Chasity Gunn

Chasity Gunn, inaugural poet laureate of Elgin, Illinois, is the author of How to Create a World (2018) and an English professor at Elgin Community College. In 2021, Gunn was awarded the Academy of American Poets Poet Laureate Fellowship to support Sanctuary Poets, which is inspired by June Jordan’s “Poetry for the People,” and the poet’s time during her MFA. For six weeks, participants will take part in a weekly poetry seminar. Rather than specifically targeting one demographic, Sanctuary Poets seeks to model the inclusive nature of a sanctuary, where people of various backgrounds gather in a central place. The same group of poets will be in each seminar, so they can form a sense of community. All will be welcome. The seminar will conclude with a poetry reading featuring visual art, a chapbook, and an audiobook of the poets reading their work. Congratulations on being the inaugural poet of Elgin, Illinois! What do you hope for the future of poetry in Elgin?  

CG: I hope that the future of poetry in Elgin is inclusive not simply in word, but in deed. Poetry, like many other art forms, is segregated within a community between the haves and have-nots. The “haves” are often connected to governing bodies with budgets. They are usually racially and socially monolithic. On the other hand, the “have nots” are folks who are grassroots in nature and are often more representative of their community. However, for poetry to be a force in any city, but particularly Elgin, these groups need to collaborate, and the division must cease.

I hope that in the future more seats are added to tables like Cultural Arts Commissions and poet laureate selection committees. These seats need to be filled with strangers rather than people simply inviting their friends. This will cause these groups to be less monolithic and more representative of Elgin. How can a poet, or poetry, bring a community together?

CG: Poetry is an art form that appeals to people of various ages, socioeconomic backgrounds, ethnicities, genders, etc. Poetry is a prominent art form around the world. Because of this, it can bring a community together. However, to do so, a poet who respects and values inclusivity is necessary to create this environment. When a poetry community is created, it must reflect the community. It’s not enough to be united around poetry;  that poetry must be reflective of that community. When that happens, individuals are empowered to share their poetic voice in a collaborative song. Has being a poet laureate changed your relationship to your own writing in any way?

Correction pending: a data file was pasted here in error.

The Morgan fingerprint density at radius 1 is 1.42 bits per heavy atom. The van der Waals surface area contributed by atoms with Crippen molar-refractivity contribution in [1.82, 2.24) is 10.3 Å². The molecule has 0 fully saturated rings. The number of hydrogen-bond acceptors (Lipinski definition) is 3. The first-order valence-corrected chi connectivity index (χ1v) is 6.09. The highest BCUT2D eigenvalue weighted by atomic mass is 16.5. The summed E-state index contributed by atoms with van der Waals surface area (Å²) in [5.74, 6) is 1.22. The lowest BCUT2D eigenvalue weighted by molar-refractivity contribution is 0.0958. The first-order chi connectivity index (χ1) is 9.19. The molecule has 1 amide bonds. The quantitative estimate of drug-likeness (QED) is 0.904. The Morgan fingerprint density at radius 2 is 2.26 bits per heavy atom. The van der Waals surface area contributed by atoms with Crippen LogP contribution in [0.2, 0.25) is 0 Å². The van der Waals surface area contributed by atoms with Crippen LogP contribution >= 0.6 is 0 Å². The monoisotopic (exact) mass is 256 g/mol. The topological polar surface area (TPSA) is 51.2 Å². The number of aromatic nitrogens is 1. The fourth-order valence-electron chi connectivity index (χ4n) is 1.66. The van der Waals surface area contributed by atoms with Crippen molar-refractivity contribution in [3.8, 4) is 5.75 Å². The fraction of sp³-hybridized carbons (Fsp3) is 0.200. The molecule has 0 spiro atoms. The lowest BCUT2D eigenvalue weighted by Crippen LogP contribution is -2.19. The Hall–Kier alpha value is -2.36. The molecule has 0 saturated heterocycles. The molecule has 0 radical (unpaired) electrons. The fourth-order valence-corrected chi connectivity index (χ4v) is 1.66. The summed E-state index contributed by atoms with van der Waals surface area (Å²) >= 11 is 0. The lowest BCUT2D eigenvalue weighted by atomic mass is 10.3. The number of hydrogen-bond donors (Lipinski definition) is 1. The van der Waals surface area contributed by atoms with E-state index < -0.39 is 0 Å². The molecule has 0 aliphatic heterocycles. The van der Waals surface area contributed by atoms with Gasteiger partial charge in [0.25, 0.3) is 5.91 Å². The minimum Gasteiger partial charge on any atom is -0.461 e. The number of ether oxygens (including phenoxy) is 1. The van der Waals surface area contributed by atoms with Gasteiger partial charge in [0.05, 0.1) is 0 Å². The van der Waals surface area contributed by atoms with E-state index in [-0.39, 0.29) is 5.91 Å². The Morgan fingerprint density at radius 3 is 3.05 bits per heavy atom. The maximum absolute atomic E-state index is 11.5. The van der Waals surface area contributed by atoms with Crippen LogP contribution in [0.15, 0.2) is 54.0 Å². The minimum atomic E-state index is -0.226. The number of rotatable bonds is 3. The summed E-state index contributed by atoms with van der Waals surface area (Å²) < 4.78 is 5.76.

CG: This role forced me to divorce perfectionism. As a poet, it’s easy to lull over a poem for years or procrastinate writing. However, when you are commissioned to write a specific poem for a specific event at a specific time, you have to leave perfectionism behind. This position forced me to do that. I think I also became more sensitive to sound in my poetry. I often presented poetry in nontraditional spaces, and I wanted the audience to be able to follow my poetry. I thought a lot  about how sound could be used to make my poems more accessible to others. What part of your project are you most excited about?

CG: I am looking forward to reading the chapbook and listening to the audiobook. The poets who participated created beautiful work. I am eager for their work to be shared with the Elgin community. What obstacles, if any, did you experience when starting your project? 

CG: Doing this project in the midst of a global pandemic was a major obstacle. People have become accustomed to being in isolation, and some  have experienced fatigue from being behind a screen. Others are fearful of gathering. Overcoming those mental and emotional challenges to attend an in-person writing workshop was difficult for many people. Not everyone who signed up attended a session. That was one of the obstacles I faced. Sanctuary Poets creates an inclusive space, a community, in which artists of all kinds feel welcome and safe. Art can often fill the gaps between generations and communities. How can art inspire others to listen and teach empathy?

CG: For one of the sessions, I shared a couple of links where poets could read works by Indigenous poets. They were given a window into  Indigenous communities and poetic traditions. So much has been stolen from  Indigenous communities; however there is much beauty, strength, and wonder that remains. Poetry is an art form that can capture all of those things. It can become a space for participants to grow in their empathy and appreciation of Indigenous poets. Is there a specific poem on that inspires you and your work in the Elgin community, particularly when thinking  about creating inclusive spaces for other artists? 

CG: What I love about Lucille Clifton’s “won’t you celebrate with me” is that she is inviting others to celebrate with her. She is not celebrating alone or with a select few. Inclusive spaces must be spaces where all folks feel and are welcome and are invited. A place where difference is celebrated and honored. A place where strangers and friends gather. My vision for Sanctuary Poets is to create that type of space in my own community.